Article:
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[Table 2] shows that mean birth weight of preterm babies was 1860 ± 442.044 g and of term babies 2570 ± 400.72 g. This observed difference was statistically significant (t = 18.43, P < 0.001). Similarly, mean birth weight of postterm babies was 2785 ± 300.09 g. The difference from term babies was statistically very highly significant (t = 6.44, P < 0.001).
Table 2: Birth weight in different gestational ages

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Below 20 years of maternal age, 25.2% (8% +17.2%) were LBW babies and 12.6% NBW babies. After 30 years, again number of LBW babies was higher than control group [Table 3].
Table 3: Distribution of cases according to maternal age

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Primipara mothers had highest number of LBW babies (39.4%) whereas second para mothers had maximal NBW babies (38.2%) but third para and onward the number of LBW babies increased. This difference was significant [Table 4].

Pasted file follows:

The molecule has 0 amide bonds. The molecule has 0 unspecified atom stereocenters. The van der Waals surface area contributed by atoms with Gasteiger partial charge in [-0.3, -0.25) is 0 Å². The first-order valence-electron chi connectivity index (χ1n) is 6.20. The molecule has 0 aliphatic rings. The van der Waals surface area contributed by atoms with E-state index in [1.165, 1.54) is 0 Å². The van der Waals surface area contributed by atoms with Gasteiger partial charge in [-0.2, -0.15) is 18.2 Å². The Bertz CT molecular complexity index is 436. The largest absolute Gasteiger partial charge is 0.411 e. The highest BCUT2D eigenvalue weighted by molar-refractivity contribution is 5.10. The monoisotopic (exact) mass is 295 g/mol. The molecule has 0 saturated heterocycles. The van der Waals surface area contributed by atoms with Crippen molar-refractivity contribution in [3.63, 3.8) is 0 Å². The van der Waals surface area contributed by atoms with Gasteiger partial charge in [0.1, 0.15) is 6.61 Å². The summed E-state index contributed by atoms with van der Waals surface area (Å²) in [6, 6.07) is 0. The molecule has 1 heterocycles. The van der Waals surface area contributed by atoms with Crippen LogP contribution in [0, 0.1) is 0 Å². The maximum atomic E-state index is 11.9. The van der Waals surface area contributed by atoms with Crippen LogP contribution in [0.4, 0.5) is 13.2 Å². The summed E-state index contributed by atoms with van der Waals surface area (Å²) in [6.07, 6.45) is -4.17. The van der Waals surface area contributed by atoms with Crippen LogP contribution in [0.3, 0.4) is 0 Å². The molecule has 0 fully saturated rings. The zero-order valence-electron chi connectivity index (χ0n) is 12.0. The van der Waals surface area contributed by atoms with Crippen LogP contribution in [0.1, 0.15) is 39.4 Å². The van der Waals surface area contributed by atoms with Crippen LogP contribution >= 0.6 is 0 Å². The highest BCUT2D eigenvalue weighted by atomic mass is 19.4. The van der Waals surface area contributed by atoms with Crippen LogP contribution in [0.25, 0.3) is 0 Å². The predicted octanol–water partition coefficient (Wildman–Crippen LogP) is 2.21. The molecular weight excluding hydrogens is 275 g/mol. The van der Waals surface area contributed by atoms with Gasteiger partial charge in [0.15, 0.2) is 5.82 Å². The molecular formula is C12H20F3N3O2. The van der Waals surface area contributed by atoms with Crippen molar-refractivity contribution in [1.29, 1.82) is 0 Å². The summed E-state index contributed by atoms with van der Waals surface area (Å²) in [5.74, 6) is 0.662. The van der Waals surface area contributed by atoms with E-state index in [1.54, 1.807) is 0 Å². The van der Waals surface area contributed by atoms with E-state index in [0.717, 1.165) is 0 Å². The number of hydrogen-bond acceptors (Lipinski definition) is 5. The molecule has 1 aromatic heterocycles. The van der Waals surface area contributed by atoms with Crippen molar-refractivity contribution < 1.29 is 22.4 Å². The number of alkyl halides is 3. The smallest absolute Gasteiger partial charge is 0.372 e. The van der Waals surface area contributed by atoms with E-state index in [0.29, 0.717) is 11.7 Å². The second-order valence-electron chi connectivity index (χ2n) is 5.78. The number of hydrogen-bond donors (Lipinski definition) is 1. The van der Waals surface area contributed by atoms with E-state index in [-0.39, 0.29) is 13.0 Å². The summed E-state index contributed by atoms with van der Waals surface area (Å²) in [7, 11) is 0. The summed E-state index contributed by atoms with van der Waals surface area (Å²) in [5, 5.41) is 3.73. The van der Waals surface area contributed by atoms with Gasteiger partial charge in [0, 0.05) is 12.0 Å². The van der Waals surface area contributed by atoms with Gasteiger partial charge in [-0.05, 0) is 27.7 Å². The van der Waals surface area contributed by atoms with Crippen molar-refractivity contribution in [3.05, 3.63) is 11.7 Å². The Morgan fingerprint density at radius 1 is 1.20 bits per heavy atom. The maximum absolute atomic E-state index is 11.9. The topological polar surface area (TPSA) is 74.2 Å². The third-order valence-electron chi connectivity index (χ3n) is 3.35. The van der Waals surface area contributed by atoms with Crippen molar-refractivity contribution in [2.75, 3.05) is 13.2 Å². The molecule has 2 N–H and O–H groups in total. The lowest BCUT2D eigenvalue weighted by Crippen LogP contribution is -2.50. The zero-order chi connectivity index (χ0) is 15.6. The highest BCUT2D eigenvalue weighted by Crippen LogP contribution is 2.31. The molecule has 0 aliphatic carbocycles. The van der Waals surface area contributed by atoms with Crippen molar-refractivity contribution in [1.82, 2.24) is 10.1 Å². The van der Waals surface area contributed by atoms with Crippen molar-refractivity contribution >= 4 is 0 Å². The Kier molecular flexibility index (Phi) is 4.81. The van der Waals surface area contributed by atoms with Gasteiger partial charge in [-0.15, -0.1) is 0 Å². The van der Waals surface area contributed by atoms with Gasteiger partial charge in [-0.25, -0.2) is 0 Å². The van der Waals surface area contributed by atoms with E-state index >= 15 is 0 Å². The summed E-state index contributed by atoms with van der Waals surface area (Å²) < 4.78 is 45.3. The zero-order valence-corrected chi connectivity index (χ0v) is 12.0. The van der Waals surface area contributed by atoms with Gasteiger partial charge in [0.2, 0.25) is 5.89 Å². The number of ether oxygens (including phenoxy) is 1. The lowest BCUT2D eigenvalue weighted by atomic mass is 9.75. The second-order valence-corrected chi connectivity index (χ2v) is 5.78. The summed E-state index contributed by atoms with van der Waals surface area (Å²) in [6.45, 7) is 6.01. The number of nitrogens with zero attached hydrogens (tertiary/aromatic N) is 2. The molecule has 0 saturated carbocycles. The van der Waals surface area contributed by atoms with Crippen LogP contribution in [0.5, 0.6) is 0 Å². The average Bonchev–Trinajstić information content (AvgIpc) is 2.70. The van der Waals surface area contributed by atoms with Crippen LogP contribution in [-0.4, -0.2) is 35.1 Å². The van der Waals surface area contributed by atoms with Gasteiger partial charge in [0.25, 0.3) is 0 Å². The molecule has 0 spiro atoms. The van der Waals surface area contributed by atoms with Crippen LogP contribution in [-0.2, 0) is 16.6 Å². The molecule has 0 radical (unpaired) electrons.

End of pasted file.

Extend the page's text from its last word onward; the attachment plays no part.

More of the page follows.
Table 4: Distribution of cases according to birth order/parity

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The number of LBW babies was more when birth spacing 3 years or more; number of NBW babies was higher than LBW. This was statistically very highly significant. About 366 primigravida mothers were excluded from this observation [Table 5].
Table 5: Distribution of cases according to birth spacing

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As many as 351 pregnant women had caloric intake <2000 calories. About 297 (84.6%) of them had LBW babies. Mothers who took >2200 calories resulted in progressively increased incidence of NBW babies [Table 6].
Table 6: Distribution according to calories intake of mothers

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The number of LBW babies was more with protein intake <45 g. This was statistically very highly significant [Table 7].